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Fourth Portrait - 1998 Onwards Frequently Asked Coin Questions Chard 24 Carat Home Page

1998 Fifty Pence Bearing The Fourth Portrait
Obverse of 1998 Silver Proof Fifty Pence

Obverse of Year 2000 Gold Sovereign
Obverse of 2000 Gold Proof Sovereign

New Obverse Design - Fourth Portrait
In 1998 a new obverse design was introduced on British coins. It features a new portrait by Ian Rank-Broadley, FRBS, FSNAD, whose initials IRB appear under the head.
He has expressed the hope that he has created the right balance between the traditions of the past while still capturing the spirit of the future, in the creation of this new portrait.
It was selected from nineteen entries in a specialist competition organised by the Royal Mint.
This new "head" is the fourth major portrait type of The Queen used on British coins, since 1953, the first date of issue of Elizabeth II coins.

Ian Rank-Broadley
Ian Rank Broadley was born in 1952 and studied sculpture at Epsom School of Art and the Slade School of Fine Art, London. He is now a noted sculptor and medallist, who lives and works in Wiltshire, in the United Kingdom. He is a fellow of both the RSBS, the Royal Society of British Sculptors, and SNAD, the Society of Numismatic Artists and Designers.
His work is displayed in the National Portrait Gallery and the British Museum. He also designed the portrait of Thomas Carlyle used on the London Library anniversary medal.
In addition to the new, fourth portrait of Her Majesty Queen Elizabeth II, he designed the portrait of H.M. the Queen Mother on the Centenary £5 crown coin.
His non-numismatic work revolves around studies of the nude, ranging from a quickly modelled bronze sketch of a sportsman in action to heroic, over-life size figures, such as Ganymede or The Wrestlers. His maquette Portal of Despair won the Secondo Premio Assoluto, in the 1994 Dante Biennale in Ravenna.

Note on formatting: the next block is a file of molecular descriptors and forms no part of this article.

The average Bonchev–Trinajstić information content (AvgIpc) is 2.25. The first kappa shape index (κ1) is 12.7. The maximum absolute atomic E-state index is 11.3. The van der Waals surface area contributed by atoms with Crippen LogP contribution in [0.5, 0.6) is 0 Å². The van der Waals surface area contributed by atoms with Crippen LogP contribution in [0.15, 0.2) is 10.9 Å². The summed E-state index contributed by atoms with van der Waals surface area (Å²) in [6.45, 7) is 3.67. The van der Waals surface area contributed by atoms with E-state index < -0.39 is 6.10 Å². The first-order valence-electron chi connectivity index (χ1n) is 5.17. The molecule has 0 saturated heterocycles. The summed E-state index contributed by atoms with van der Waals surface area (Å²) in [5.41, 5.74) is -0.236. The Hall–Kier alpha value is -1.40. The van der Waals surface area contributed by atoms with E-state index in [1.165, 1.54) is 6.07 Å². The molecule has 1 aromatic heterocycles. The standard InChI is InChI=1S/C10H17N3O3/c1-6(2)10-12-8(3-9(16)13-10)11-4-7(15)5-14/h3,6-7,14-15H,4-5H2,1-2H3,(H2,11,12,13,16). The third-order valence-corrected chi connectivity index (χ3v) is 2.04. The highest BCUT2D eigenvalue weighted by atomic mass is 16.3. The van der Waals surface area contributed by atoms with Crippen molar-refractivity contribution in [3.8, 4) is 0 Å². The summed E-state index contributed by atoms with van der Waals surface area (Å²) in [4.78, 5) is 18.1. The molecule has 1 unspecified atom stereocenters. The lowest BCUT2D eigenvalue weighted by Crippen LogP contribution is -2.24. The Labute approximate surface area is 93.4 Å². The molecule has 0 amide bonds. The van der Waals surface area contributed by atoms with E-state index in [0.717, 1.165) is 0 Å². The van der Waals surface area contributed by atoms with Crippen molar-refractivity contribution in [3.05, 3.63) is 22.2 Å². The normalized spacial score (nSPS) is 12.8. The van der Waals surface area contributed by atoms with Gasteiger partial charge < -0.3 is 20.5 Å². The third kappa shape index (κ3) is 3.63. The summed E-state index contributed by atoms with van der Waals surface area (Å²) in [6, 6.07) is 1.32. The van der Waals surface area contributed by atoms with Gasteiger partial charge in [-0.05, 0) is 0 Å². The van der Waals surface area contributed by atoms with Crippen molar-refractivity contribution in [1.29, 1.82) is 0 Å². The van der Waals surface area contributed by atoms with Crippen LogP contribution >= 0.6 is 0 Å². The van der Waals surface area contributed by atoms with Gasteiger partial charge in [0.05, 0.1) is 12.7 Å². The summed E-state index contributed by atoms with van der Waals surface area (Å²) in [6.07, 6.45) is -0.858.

It is perhaps fortunate that his nude study work was not selected to be used on our current coinage, although it would have created considerable interest and comment. Actually there is no clothing visible on either the Queen's or Queen Mother's coin portraits, so we may never know!

Some time ago we saw a rather idiotic suggestion on the "forum" page of the Royal Mint's web site that the initials IRB stood for the Irish Republican Brigade, an organisation related to the IRA. It is of course the designers initials, as we have stated above.
A reply had been posted to this effect which unfortunately suggested that it was uncommon for designers or engravers initials to appear on British coins. This is far from accurate. All the first portrait Elizabeth II coins bear the initials M.G. for Mary Gillick, the designer of the bust used on those issues. Most of this series also have the reverse designers' initials on the reverse of the coins.
Looking at the second portrait, second decimal issue, the designers' initials are not present, neither are they present on the reverse.

Changing Portraits
It is common practice for long-reigning monarchs, to update the portrait used on coins.
The first portrait was used from 1953 to 1970 on all pre-decimal coins.
The second portrait was used from the decimal coins of 1968 to 1984 inclusive.
The third portrait was used from 1985 to 1997 inclusive.
With each change, the queen's portrait has been aged to achieve a more realistic and current reproduction of her more mature appearance.

1998 Coins Index
1999 Coins Index
2000 Coins Index

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